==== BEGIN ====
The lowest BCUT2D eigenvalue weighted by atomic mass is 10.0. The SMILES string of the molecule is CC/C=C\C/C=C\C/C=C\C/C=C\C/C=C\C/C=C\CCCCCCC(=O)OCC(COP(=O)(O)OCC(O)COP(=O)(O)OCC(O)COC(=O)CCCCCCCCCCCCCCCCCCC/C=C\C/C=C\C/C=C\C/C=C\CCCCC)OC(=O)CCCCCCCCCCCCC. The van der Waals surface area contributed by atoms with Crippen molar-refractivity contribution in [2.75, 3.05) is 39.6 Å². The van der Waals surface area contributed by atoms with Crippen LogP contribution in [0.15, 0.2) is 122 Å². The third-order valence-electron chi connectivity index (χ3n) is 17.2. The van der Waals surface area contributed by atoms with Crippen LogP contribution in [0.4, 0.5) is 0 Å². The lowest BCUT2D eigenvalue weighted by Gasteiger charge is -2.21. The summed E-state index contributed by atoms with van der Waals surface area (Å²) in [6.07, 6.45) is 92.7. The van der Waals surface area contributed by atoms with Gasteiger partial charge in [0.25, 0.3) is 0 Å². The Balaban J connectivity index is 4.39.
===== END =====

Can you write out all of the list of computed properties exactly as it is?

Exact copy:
The lowest BCUT2D eigenvalue weighted by atomic mass is 10.0. The SMILES string of the molecule is CC/C=C\C/C=C\C/C=C\C/C=C\C/C=C\C/C=C\CCCCCCC(=O)OCC(COP(=O)(O)OCC(O)COP(=O)(O)OCC(O)COC(=O)CCCCCCCCCCCCCCCCCCC/C=C\C/C=C\C/C=C\C/C=C\CCCCC)OC(=O)CCCCCCCCCCCCC. The van der Waals surface area contributed by atoms with Crippen molar-refractivity contribution in [2.75, 3.05) is 39.6 Å². The van der Waals surface area contributed by atoms with Crippen LogP contribution in [0.15, 0.2) is 122 Å². The third-order valence-electron chi connectivity index (χ3n) is 17.2. The van der Waals surface area contributed by atoms with Crippen LogP contribution in [0.4, 0.5) is 0 Å². The lowest BCUT2D eigenvalue weighted by Gasteiger charge is -2.21. The summed E-state index contributed by atoms with van der Waals surface area (Å²) in [6.07, 6.45) is 92.7. The van der Waals surface area contributed by atoms with Gasteiger partial charge in [0.25, 0.3) is 0 Å². The Balaban J connectivity index is 4.39.